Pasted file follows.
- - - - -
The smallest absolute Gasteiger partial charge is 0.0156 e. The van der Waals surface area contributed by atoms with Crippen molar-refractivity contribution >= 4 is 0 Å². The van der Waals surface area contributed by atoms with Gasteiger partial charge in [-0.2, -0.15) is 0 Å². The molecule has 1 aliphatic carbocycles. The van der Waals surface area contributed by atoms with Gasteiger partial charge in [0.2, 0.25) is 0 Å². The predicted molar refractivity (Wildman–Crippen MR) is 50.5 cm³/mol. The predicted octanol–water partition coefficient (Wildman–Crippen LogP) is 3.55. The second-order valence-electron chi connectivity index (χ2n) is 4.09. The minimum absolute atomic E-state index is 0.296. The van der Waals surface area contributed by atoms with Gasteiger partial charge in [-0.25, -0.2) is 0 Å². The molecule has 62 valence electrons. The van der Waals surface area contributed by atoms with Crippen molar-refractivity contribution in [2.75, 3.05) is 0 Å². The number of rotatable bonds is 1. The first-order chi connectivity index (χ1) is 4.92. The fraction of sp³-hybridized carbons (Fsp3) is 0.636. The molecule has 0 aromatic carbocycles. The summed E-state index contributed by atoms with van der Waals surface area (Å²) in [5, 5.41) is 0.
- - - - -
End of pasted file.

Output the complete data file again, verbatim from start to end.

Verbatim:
The smallest absolute Gasteiger partial charge is 0.0156 e. The van der Waals surface area contributed by atoms with Crippen molar-refractivity contribution >= 4 is 0 Å². The van der Waals surface area contributed by atoms with Gasteiger partial charge in [-0.2, -0.15) is 0 Å². The molecule has 1 aliphatic carbocycles. The van der Waals surface area contributed by atoms with Gasteiger partial charge in [0.2, 0.25) is 0 Å². The predicted molar refractivity (Wildman–Crippen MR) is 50.5 cm³/mol. The predicted octanol–water partition coefficient (Wildman–Crippen LogP) is 3.55. The second-order valence-electron chi connectivity index (χ2n) is 4.09. The minimum absolute atomic E-state index is 0.296. The van der Waals surface area contributed by atoms with Gasteiger partial charge in [-0.25, -0.2) is 0 Å². The molecule has 62 valence electrons. The van der Waals surface area contributed by atoms with Crippen molar-refractivity contribution in [2.75, 3.05) is 0 Å². The number of rotatable bonds is 1. The first-order chi connectivity index (χ1) is 4.92. The fraction of sp³-hybridized carbons (Fsp3) is 0.636. The molecule has 0 aromatic carbocycles. The summed E-state index contributed by atoms with van der Waals surface area (Å²) in [5, 5.41) is 0.